Today we are often confronted with the task to investigate the predictive value of a continuous marker with respect to the expected difference in outcome between a new treatment and a standard treatment. A randomized controlled trial (RCT) can (and should) be used for such an investigation. It does not only allow to demonstrate an interaction between treatment choice and the marker, but also to construct a treatment selection rule. Such a rule aims at identifying those patients who can expect to benefit from the new treatment. It is a function of the marker value and hence can be applied also to future patients outside of the trial.

Several statistical methods have been proposed in the literature to construct treatment selection rules. Many of them are based on estimating the treatment effect θ(x) as a continuous function of the biomarker value x. Both parametric [13] as well as semi- or nonparametric approaches [46] can be found. However, although estimating θ(x) is a valuable step, it does not automatically provide a rule to determine those biomarker values with θ(x)>0; it remains the question whether and how to take stochastic uncertainty of \(\hat \theta (x)\) into account.

Confidence bands have been considered by several authors to describe the uncertainty in \(\hat \theta (x)\). Pointwise bands (e.g. [5]) and simultaneous confidence bands (e.g. [4]) as well as both together (e.g. [7, 8]) have been suggested. Mackey and Bengtsson, Riddell et al. [1, 3] suggest to construct a confidence interval for the root of θ(x) (with respect to 0 or another threshold), and similarly [2] suggest to compute horizontal confidence intervals. In contrast, some authors (e.g. [6]) only present a raw estimate of θ(x). However, all these authors do not explicitly address the question how to move from a (graphical) illustration of uncertainty to a concrete rule.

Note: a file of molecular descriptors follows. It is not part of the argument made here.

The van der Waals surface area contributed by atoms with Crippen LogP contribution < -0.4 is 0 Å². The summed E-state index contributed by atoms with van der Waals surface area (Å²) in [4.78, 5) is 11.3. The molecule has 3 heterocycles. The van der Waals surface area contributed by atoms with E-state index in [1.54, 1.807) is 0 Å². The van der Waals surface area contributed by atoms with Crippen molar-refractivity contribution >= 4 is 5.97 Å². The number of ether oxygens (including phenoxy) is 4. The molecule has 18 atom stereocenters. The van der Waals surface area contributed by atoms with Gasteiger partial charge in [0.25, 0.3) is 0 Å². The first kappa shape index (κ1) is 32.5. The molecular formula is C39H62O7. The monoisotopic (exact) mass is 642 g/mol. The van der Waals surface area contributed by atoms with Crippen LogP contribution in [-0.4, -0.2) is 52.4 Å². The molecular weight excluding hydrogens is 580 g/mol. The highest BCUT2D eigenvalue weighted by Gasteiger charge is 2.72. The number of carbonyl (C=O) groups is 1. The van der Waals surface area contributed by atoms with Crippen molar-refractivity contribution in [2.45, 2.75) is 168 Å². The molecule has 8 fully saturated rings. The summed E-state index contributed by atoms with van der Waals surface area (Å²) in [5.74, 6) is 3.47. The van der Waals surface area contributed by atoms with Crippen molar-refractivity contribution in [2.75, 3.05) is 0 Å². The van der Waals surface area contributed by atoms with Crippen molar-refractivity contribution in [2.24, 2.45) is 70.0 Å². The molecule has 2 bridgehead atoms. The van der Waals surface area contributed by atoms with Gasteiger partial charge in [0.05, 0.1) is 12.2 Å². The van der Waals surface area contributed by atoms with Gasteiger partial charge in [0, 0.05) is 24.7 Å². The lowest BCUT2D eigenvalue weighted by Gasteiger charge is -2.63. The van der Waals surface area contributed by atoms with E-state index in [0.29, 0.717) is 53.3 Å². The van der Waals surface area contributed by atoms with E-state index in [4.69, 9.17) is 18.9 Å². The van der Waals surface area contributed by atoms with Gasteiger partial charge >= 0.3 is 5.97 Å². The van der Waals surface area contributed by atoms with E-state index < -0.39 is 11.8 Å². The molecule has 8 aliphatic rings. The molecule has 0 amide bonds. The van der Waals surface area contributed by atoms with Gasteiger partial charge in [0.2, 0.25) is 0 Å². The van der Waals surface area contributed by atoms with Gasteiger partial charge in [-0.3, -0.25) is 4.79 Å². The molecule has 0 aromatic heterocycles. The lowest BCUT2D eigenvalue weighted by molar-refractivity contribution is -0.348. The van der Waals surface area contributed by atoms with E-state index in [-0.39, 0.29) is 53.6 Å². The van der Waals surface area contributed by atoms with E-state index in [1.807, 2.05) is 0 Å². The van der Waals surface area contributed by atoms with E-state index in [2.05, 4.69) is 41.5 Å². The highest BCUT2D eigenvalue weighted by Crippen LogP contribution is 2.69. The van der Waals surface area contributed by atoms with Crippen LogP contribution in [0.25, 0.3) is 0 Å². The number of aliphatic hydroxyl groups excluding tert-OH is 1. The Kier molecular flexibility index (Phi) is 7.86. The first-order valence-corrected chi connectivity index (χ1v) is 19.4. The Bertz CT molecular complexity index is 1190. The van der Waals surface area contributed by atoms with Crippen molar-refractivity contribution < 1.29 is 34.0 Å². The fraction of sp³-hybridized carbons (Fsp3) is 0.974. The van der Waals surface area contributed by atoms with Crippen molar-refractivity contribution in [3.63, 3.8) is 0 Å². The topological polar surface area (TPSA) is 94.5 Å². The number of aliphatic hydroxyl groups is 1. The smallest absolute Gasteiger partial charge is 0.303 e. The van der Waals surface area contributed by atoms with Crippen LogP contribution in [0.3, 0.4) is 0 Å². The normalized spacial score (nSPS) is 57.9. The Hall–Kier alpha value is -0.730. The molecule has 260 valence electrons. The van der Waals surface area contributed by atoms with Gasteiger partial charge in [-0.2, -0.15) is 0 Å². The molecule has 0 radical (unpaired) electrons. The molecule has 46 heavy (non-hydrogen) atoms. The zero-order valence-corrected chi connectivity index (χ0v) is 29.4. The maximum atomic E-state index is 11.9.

In recent years, there are some papers addressing the question more explicitly. Baker and Bonetti [9] as well as [10] suggest to check where the lower bound of the simultaneous confidence interval of the estimated subgroup treatment effect is positive. The former uses a confidence level of 95% and the latter one of 99%. In an overview about the construction of treatment selection rules [11] also consider pointwise and simultaneous confidence bands and rules based on comparing the lower bound with 0 or another given threshold.